Other than just being just overwhelmed by the fact that that was Judy’s spot, and also watching videos of Liza, the whole time that I was growing up it was just a proper Broadway theater. So I saw the Annie revival there. I saw Legally Blonde there. I saw Spongebob [Squarepants] there. I saw the West Side Story that Lin-Manuel [Miranda] rewrote some of the songs in Spanish for there. It’s just another really great Broadway house.

And then I haven’t been in it for years, like anybody else. When I went and saw the refurbishment and walked in for the first time, it suddenly feels like it stands on its own a lot more than it did when I was just a kid going to see Broadway shows there. Like I said, any Broadway house is special, but it now seems to feel like it has its own rarefied air. Even in how new and clean and freshened up it now is, it still feels very ghostly and storied and has all that good history in it.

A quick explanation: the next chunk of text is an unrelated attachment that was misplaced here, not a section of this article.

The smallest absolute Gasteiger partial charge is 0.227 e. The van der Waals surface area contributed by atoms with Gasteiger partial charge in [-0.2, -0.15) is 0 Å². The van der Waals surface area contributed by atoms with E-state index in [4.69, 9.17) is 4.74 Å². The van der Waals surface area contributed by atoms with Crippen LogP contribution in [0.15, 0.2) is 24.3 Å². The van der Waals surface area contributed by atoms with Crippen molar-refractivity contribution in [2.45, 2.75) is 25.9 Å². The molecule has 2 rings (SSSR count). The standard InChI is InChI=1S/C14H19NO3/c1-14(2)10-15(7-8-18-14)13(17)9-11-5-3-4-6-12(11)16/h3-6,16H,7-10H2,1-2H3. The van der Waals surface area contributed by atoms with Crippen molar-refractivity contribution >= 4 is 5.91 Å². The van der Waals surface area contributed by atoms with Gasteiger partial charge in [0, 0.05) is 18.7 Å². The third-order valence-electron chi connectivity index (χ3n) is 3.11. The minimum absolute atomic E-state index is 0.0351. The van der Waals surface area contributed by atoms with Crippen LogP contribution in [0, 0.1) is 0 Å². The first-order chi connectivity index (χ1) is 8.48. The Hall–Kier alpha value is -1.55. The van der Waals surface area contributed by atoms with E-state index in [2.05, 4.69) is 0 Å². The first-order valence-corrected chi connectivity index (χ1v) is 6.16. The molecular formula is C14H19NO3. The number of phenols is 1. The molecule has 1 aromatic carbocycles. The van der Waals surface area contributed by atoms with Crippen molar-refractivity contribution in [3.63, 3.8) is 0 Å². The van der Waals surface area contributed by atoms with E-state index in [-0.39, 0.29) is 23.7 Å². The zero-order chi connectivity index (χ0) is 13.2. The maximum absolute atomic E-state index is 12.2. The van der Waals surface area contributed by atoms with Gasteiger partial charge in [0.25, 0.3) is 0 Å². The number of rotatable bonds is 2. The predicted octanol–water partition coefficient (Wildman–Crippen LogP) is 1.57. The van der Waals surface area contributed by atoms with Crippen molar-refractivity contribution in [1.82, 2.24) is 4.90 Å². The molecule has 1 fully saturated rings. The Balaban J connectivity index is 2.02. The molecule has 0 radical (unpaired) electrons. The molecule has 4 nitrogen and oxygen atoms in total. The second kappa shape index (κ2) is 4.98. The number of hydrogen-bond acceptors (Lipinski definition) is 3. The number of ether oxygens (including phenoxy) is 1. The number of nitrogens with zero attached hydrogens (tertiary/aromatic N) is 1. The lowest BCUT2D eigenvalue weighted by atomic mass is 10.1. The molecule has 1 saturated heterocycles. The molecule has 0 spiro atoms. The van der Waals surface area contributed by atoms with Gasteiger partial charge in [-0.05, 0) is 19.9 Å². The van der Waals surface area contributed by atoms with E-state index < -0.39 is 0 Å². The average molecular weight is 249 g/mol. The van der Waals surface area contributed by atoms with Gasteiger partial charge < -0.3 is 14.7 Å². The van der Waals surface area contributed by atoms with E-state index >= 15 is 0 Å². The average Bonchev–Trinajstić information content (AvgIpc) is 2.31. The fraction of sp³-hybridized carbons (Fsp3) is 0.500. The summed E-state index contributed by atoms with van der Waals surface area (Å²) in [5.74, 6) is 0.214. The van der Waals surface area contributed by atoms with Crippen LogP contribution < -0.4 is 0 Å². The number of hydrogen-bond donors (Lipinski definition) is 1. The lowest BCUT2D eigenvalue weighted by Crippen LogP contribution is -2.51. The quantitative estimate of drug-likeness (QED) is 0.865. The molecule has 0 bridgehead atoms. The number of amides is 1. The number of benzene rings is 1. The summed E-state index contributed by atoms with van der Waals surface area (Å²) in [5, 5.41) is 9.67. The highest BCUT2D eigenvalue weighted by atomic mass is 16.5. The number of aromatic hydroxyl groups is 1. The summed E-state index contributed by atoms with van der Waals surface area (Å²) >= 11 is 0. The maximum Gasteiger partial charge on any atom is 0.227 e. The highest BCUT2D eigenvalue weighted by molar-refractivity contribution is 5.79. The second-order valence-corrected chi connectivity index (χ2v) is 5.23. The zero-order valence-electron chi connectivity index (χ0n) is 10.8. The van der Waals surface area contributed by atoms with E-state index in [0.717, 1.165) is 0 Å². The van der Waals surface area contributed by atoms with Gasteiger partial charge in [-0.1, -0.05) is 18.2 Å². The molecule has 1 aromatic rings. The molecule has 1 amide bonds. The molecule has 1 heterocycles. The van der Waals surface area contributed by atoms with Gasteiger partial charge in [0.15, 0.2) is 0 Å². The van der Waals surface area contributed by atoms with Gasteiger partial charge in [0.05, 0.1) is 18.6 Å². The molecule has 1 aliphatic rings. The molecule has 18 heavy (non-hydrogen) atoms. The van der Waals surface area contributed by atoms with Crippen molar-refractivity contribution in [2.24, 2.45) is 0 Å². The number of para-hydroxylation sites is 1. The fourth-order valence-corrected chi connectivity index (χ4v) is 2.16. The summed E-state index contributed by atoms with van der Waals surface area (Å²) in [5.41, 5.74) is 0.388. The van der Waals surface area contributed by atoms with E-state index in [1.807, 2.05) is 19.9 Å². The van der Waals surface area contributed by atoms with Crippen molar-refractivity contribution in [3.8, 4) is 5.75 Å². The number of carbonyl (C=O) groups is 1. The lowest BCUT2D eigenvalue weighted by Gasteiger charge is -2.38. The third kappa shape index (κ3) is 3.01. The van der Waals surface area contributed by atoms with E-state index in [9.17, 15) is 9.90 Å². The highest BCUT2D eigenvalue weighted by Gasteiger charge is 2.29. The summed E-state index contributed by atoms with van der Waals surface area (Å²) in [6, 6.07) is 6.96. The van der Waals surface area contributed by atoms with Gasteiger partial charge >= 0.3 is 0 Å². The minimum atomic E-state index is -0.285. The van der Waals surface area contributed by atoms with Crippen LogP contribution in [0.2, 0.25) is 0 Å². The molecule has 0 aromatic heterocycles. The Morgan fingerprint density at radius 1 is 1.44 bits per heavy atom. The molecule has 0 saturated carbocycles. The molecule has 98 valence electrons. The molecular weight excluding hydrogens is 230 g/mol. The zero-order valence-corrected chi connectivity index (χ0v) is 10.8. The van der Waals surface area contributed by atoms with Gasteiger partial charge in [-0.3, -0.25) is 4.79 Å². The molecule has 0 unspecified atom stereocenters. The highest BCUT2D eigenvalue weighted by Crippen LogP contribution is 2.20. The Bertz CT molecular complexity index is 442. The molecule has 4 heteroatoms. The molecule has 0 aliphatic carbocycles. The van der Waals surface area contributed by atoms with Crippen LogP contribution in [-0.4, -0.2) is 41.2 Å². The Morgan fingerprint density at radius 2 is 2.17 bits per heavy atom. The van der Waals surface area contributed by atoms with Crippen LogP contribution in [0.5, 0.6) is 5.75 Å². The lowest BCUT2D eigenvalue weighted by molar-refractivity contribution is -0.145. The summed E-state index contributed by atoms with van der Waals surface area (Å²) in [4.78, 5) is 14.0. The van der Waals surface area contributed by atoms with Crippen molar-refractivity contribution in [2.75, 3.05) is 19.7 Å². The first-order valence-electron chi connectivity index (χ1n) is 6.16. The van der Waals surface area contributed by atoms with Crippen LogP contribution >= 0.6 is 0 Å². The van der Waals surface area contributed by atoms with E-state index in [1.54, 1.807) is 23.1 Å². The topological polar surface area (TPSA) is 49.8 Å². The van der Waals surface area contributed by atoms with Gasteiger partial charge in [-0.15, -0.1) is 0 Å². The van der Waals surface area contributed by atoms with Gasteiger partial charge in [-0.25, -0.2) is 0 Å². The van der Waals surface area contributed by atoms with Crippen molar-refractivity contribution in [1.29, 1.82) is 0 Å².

Well, speaking of “ghostly,” there are rumors that it’s haunted, right? By that Italian acrobat Louis Bossalina, who fell during a performance in the 1930s.

Yes, yes.

Any haunted experiences while you’ve been rehearsing?

There’s definitely a feeling of otherworldliness, and layers of what’s been there before, but I haven’t felt that particular person. But I imagine as I’m about to spend a month really consistently in there, that I will catch some glimpses. I mean, I hope so… I love shit like that for sure.

And maybe you’ll feel the ghost of Legally Blonde: The Musical: The Search for Elle Woods!

Autumn [Hurlbert] was robbed! Robbed. Loved Rhiannon [Hansen]. Also Lauren Zakrin, who’s now had a great career. And [Lena] Hall!

How did you approach putting the setlist together for the residency?

I’ve tried to strike a balance: this is first and foremost surrounding my album, Honeymind, and so I definitely want the spine of the setlist to be the new album. But I also recognize that because it’s the Palace and because it’s Broadway, it does want to feel a little more holistic and retrospective. So I’ve tried to sprinkle throughout some of my favorites from my other records, a couple of Broadway moments, a couple songs that pay homage to the Lizas and the Judys of the past, and a couple of covers that I’ve done in the past. Just try to make it feel like there’s at least something for everybody, but that the main spine is the new album.